When buying a used car, motorists are cautioned that a printed copy of the new MOT certificates may be a forgery.
According to the Trading Standards Institute (TSI), the full details of the MOT are no longer printed on the MOT certificate but are saved on the website of the Vehicle and Operator Services Agency. This change came with the introduction last October of the new MOT certificate, which is now only a receipt for the MOT test.
Used-car buyers need to be aware that the paper certificate can be easily forged and they will need to go online to ascertain whether or not the car they are considering has passed the MOT.
The cautionary note from the TSI follows the arrest by Cleveland Police of a man, 38, who allegedly forged MOT certificates.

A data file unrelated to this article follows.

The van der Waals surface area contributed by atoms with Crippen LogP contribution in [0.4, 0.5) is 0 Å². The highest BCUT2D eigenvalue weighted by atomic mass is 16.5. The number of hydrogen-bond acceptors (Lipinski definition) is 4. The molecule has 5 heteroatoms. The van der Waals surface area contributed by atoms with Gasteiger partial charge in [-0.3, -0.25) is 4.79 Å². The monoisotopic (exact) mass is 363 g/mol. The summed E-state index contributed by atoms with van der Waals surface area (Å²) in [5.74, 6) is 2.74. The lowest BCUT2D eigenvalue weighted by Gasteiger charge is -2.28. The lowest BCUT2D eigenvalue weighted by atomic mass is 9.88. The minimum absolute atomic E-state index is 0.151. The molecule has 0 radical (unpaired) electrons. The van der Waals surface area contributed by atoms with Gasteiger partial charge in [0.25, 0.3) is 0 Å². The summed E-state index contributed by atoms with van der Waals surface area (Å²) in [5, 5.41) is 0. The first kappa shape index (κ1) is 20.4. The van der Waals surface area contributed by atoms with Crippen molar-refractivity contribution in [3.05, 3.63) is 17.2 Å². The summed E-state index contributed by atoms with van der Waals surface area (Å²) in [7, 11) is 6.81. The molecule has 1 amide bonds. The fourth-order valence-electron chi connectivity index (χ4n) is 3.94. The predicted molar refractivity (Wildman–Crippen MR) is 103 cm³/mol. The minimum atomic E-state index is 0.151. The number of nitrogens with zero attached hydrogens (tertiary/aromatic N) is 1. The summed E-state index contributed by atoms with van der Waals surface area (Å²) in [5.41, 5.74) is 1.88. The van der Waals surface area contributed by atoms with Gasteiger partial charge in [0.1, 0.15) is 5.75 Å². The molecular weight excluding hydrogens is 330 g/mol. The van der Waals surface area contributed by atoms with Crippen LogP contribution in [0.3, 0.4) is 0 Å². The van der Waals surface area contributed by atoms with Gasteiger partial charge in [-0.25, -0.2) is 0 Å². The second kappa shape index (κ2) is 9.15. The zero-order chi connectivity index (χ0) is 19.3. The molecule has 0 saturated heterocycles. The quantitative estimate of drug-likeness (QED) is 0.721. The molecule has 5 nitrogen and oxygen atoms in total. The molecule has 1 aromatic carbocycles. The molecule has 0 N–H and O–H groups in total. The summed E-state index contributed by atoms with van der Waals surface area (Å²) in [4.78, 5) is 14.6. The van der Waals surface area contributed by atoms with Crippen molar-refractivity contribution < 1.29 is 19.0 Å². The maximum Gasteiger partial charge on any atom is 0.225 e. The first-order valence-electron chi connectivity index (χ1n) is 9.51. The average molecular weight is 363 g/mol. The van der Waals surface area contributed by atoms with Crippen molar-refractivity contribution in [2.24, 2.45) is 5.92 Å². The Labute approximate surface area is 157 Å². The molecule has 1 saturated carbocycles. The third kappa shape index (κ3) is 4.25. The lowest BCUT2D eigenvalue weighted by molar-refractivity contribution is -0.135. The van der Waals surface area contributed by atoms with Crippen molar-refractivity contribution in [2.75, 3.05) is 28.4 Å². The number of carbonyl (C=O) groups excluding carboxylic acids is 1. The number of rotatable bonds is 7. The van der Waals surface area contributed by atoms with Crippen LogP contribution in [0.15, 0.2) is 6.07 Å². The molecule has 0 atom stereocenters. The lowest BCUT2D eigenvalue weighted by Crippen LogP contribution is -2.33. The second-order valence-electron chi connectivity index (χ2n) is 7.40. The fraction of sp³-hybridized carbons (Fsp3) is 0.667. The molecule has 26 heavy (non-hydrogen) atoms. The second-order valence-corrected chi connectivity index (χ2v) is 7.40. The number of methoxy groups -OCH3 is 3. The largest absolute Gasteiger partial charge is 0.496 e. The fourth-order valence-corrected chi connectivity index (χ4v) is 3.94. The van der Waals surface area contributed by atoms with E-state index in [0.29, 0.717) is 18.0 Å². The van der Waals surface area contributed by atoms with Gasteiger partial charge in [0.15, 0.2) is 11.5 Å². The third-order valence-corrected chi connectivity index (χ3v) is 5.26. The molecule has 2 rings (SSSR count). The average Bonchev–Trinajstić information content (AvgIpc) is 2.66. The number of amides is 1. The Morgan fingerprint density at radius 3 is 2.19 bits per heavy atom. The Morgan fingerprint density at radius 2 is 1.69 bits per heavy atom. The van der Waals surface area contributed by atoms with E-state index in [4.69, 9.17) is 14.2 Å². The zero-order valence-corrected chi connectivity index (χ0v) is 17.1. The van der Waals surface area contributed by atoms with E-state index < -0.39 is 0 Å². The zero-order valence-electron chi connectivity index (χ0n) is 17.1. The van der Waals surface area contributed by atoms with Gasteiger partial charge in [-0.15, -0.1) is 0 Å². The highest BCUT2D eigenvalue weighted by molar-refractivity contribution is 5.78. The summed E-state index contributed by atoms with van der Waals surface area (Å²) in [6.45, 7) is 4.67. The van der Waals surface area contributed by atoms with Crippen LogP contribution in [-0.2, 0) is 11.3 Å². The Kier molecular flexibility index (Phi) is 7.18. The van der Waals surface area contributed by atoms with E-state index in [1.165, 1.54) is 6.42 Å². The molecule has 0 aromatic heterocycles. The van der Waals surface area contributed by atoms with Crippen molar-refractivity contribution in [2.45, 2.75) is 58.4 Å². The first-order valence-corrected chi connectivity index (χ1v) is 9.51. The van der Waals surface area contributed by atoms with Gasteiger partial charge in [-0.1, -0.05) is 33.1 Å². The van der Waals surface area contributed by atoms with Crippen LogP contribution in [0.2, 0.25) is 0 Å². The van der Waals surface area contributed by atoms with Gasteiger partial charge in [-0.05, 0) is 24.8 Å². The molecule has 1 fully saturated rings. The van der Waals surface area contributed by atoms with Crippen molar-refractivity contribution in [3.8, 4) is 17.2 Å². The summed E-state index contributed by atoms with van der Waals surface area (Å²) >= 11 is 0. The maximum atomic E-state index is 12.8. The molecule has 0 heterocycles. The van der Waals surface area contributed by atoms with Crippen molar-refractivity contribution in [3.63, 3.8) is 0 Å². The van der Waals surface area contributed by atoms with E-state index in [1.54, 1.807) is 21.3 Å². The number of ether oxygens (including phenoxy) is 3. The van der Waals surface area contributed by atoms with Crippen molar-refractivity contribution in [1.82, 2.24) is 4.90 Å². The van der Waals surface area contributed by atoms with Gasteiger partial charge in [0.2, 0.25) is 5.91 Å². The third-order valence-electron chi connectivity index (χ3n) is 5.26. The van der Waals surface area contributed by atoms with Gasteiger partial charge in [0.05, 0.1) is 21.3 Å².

"We are concerned that motorists still do not know that paper certificates are no longer proof of existence of a valid MOT certificate," said Gerald Taylor, TSI's motor trade lead officer.
"The downloaded certificate in its present form can be altered and abused at will using the simplest of computer software available with nearly every personal computer. Purchasers - whether private or trade - should NOT rely on printed MOT certificates when buying cars."
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